What did those Alzheimer’s researchers lie about?


What did those Alzheimer’s researchers lie about?

In: 24

Basically, it looks like they changed evidence to fit their theories, rather than find evidence to support their theories. And wouldn’t you know it, it has a lot to do with stock market influence.

Long story short – Researchers in the early 1990s edited images of Alzheimer’s patients brain scans. There was a suspicion at the time something called an “amyloid plaque” was forming in the brains of patients and that the presence and quantity of amyloid plaques was a factor in Alzheimer’s disease. These researched essentially photoshopped amyloid plaques into the images of patient brains to suggest they found proof of this suspicion.

In the intervening 30 years therapies and treatments targeting amyloid plaques (which are real things, in case that’s not clear) assuming that their removal would cure Alzheimer’s. 30 years of research on these treatments suggested that there was no benefit. That created an obvious confusion, how can removing the things we think cause Alzheimer’s not improve people’s medical outcomes?

That’s what led people to reexamine the original study and uncover the lies.

There’s a lot of wild and exaggerated speculation flying around right now. For a more reasonable summary of the whole situation, [this article](https://nymag.com/intelligencer/2022/08/have-scientists-been-wrong-about-alzheimers-for-decades.html) does a fairly solid job (the title is very click-bait, but the article itself is reasonable).

Briefly – there’s evidence that some images in a highly cited 2006 paper may have been fabricated; this paper helped establish the connection between Alzheimer’s disease (AD) and the amyloid-beta protein (aβ). Because of this, some people have been questioning whether aβ really matters at all. However, even if we ignore that 2006 paper, there’s been numerous subsequent studies that have definitely established the connection with aβ (though the exact pathophysiological pathways of aβ, and whether aβ is a causal mechanism or simply a marker of disease, are still heavily debated).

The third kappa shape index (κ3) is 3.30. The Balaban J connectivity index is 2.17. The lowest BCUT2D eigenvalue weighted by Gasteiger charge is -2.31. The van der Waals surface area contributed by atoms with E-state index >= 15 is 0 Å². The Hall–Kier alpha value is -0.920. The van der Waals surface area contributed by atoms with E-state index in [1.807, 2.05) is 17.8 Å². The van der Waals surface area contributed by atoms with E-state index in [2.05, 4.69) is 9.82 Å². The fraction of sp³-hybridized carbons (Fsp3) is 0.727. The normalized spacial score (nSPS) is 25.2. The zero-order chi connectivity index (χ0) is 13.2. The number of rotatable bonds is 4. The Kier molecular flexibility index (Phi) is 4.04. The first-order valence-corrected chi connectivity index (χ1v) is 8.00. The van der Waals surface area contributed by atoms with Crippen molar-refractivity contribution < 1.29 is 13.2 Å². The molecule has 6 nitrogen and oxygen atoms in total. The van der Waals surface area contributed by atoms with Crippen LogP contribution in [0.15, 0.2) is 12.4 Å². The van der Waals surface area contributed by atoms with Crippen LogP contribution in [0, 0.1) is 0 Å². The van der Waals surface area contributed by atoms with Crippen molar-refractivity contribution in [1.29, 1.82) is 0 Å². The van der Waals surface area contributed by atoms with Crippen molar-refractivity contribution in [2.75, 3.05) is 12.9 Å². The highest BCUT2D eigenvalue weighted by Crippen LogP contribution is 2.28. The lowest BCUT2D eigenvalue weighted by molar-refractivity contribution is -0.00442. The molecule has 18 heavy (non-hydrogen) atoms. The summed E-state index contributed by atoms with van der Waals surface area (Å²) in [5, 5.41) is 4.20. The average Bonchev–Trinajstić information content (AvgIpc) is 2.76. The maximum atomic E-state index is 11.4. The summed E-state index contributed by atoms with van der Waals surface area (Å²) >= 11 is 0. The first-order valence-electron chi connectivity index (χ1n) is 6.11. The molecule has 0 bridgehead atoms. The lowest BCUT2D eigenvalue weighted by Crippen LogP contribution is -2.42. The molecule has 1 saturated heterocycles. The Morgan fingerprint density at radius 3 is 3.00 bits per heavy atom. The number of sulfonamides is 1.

Alzheimer’s is a relatively well-known disease and we still are far from any really successful treatment. So when this news came out, there were a lot of knee-jerk reactions that the past two decades of research is based on lies or misconceptions, but that’s not accurate. It just turns out that these kinds of neurodegenerative diseases (AD, Parkinson’s disease, ALS, etc.) are a very difficult nut to crack.

I assume you’re talking about the FDA approval of the clinical research drug called aducanumab (Aduhelm).

In clinical trials, aducanumab reduced visible plaque in the brain, which is considered a ‘surrogate outcome’ or a test result with no real patient benefit.

In other words, Aducanumab did not actually have a noticeable effect on Alzheimer’s patient outcomes, but the drug was incorrectly touted by Biogen and Big Pharma as the future of Alzheimer’s disease treatment.

The thing is, my previous boss (pharmacist) told me that the drug could be potentially helpful for those who have very early onset of Alzheimer’s or other related dementia, but unfortunately it has no current scientific basis to have received FDA approval so quickly.

It seems like the FDA received incredible pressure to follow through with the passage of this drug when it shows marginal (if any) effect in patients. Very misleading all across the board.

The researchers used a photo enhancement program on pictures called “western blots”, which are a way of looking at what proteins are in a sample of material (in this case, brains). This would be perfectly OK, if they mentioned that they did it, but they didn’t. The result was that the pictures gave a false impression of how much of a particular protein was in the samples. Whether they meant to deceive people, or were just sloppy in the way that they handled the data is a something that people are looking into.

What does it mean? Well, in the end, probably not so much. The impression that the paper gave was that there was a lot of a protein called beta amyloid in the brains of people with Alzheimer’s and none in those without. This is actually true and supported by other studies; it’s just that this paper over-emphasized just how much. Many people feel that this influenced people to spend more time on studying beta amyloid and less on other proteins involved than they should have. While there might be some truth to that, the fact of the matter is that beta amyloid clumps (plaques) in Alzheimer’s brains are very real and very visible, so researchers were never going to ignore them.

To say that the situation made 30 years of Alzheimer’s research irrelevant is just dumb.

Nonetheless, it’s a very serious thing when a scientific paper misleads (perhaps intentionally), and it’s a black eye for the process of peer review that didn’t catch it (though, it probably couldn’t have been caught with tools of the day).